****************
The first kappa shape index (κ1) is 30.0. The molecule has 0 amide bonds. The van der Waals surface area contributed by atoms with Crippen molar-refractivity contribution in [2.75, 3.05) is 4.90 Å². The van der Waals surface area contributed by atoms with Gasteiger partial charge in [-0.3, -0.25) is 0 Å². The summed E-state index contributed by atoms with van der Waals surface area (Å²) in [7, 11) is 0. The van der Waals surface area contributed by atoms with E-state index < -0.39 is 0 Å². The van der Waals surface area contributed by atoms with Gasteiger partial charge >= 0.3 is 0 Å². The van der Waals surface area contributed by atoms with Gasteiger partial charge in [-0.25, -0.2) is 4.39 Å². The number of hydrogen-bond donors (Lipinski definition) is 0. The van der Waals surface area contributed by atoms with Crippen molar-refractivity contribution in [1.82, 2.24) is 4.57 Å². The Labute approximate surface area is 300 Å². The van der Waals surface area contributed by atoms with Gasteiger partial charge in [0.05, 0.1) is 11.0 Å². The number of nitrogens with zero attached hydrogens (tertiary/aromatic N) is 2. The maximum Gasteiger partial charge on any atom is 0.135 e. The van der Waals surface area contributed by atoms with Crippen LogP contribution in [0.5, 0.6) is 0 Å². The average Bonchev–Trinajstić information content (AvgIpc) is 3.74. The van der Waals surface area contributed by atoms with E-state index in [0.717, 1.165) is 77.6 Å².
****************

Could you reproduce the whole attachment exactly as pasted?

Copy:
The first kappa shape index (κ1) is 30.0. The molecule has 0 amide bonds. The van der Waals surface area contributed by atoms with Crippen molar-refractivity contribution in [2.75, 3.05) is 4.90 Å². The van der Waals surface area contributed by atoms with Gasteiger partial charge in [-0.3, -0.25) is 0 Å². The summed E-state index contributed by atoms with van der Waals surface area (Å²) in [7, 11) is 0. The van der Waals surface area contributed by atoms with E-state index < -0.39 is 0 Å². The van der Waals surface area contributed by atoms with Gasteiger partial charge >= 0.3 is 0 Å². The van der Waals surface area contributed by atoms with Gasteiger partial charge in [-0.25, -0.2) is 4.39 Å². The number of hydrogen-bond donors (Lipinski definition) is 0. The van der Waals surface area contributed by atoms with Crippen molar-refractivity contribution in [1.82, 2.24) is 4.57 Å². The Labute approximate surface area is 300 Å². The van der Waals surface area contributed by atoms with Gasteiger partial charge in [0.05, 0.1) is 11.0 Å². The number of nitrogens with zero attached hydrogens (tertiary/aromatic N) is 2. The maximum Gasteiger partial charge on any atom is 0.135 e. The van der Waals surface area contributed by atoms with Crippen LogP contribution in [0.5, 0.6) is 0 Å². The average Bonchev–Trinajstić information content (AvgIpc) is 3.74. The van der Waals surface area contributed by atoms with E-state index in [0.717, 1.165) is 77.6 Å².